2. Brush both sides of each cabbage wedge with olive oil. Sprinkle garlic powder, red pepper flakes, salt, and pepper over each wedge. Arrange wedges on a baking sheet.
  3. Roast in the preheated oven for 15 minutes; flip cabbage and continue roasting until browned and charred in some areas, about 15 minutes more. Squeeze lemon over each wedge.
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Braised Zucchini with Sun Gold Tomatoes & Basil

Yield: 2 Servings | Prep Time: 20 Minutes | Source:


  • 4 zucchini, washed and sliced lengthwise
  • 1/2 c. sun gold cherry tomatoes, sliced in half
  • 3 cloves garlic, sliced
  • olive oil
  • salt & pepper
  • 1 small bunch basil, torn or cut into large pieces


  1. Heat olive oil in large skillet with high sides or braising pan.  
  2. When it shimmers, add zucchini and cook quickly until browned.  Remove to a bowl and set aside.  
  3. Add a little more olive oil to pan and add garlic. Sauté briefly, 30 seconds-1 minute, then add cherry tomatoes.  
  4. When tomatoes begin to soften and release juices, add zucchini back to pan, season with salt and pepper, and toss to combine.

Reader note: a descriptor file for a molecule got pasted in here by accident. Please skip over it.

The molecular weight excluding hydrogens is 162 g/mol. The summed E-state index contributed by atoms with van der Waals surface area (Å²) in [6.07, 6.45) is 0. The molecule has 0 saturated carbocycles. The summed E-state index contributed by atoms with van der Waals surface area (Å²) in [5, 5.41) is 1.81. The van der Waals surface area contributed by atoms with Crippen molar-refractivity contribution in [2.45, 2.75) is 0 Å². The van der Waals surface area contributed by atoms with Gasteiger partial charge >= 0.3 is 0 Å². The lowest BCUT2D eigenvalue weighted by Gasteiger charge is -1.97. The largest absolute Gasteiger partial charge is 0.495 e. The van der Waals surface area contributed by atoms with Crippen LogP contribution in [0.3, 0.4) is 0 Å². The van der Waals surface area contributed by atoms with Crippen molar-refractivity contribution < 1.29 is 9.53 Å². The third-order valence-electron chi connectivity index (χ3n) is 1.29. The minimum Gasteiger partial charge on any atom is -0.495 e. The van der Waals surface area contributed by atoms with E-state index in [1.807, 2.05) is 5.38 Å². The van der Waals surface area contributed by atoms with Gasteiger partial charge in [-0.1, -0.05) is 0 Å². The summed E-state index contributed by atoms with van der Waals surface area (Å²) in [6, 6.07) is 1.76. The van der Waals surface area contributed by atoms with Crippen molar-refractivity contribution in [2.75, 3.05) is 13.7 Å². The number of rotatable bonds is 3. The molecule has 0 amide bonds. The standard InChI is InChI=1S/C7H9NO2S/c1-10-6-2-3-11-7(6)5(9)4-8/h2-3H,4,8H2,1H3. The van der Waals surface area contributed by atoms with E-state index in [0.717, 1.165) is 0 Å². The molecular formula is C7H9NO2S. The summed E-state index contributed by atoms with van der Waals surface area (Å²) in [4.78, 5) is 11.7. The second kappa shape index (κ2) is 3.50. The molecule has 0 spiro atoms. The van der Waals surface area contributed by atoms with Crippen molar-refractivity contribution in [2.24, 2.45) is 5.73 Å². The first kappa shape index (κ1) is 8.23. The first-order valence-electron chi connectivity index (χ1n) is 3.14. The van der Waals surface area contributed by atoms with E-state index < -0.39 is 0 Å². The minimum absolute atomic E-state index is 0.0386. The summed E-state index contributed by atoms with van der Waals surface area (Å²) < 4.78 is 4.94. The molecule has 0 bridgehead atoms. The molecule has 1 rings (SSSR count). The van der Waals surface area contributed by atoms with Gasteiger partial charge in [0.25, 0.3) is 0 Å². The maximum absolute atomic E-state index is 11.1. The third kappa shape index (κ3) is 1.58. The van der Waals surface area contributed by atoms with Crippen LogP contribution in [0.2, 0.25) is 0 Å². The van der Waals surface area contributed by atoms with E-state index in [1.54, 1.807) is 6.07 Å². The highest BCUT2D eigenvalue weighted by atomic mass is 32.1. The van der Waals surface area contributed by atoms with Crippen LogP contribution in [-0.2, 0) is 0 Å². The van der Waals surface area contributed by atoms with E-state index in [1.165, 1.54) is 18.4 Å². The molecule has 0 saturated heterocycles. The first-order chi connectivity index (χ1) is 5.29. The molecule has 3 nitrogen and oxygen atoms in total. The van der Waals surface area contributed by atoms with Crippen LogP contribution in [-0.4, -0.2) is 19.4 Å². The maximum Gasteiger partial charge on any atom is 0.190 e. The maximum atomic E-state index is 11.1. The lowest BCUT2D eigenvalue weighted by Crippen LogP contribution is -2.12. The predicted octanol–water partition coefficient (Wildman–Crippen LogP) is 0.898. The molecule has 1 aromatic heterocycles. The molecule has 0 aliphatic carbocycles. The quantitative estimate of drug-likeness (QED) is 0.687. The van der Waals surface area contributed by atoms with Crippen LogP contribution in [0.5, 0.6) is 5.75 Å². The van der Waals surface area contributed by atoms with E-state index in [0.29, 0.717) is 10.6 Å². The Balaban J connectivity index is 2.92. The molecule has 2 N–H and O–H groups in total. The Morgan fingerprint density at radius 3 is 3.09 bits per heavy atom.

5. Add basil, toss again, and serve hot or at room temperature.
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A Little Tense

In August of 2003, Joelle and I purchased our current farm in all its glory. Never mind the buildings (where the original barn was lying flat in a heap of timber), or the funky carport attached to the front of a once beautiful farmhouse, or the machine shop/equipment storage barn that was, well, still “standing” for now! 

We had been shopping for a farm for 5 years. We looked at everything from Montesano, to Goldendale, to Rockport, to Darrington, to Tonasket. The worst part was that we knew we wanted to farm; we just didn’t know what kind of farm we wanted to be.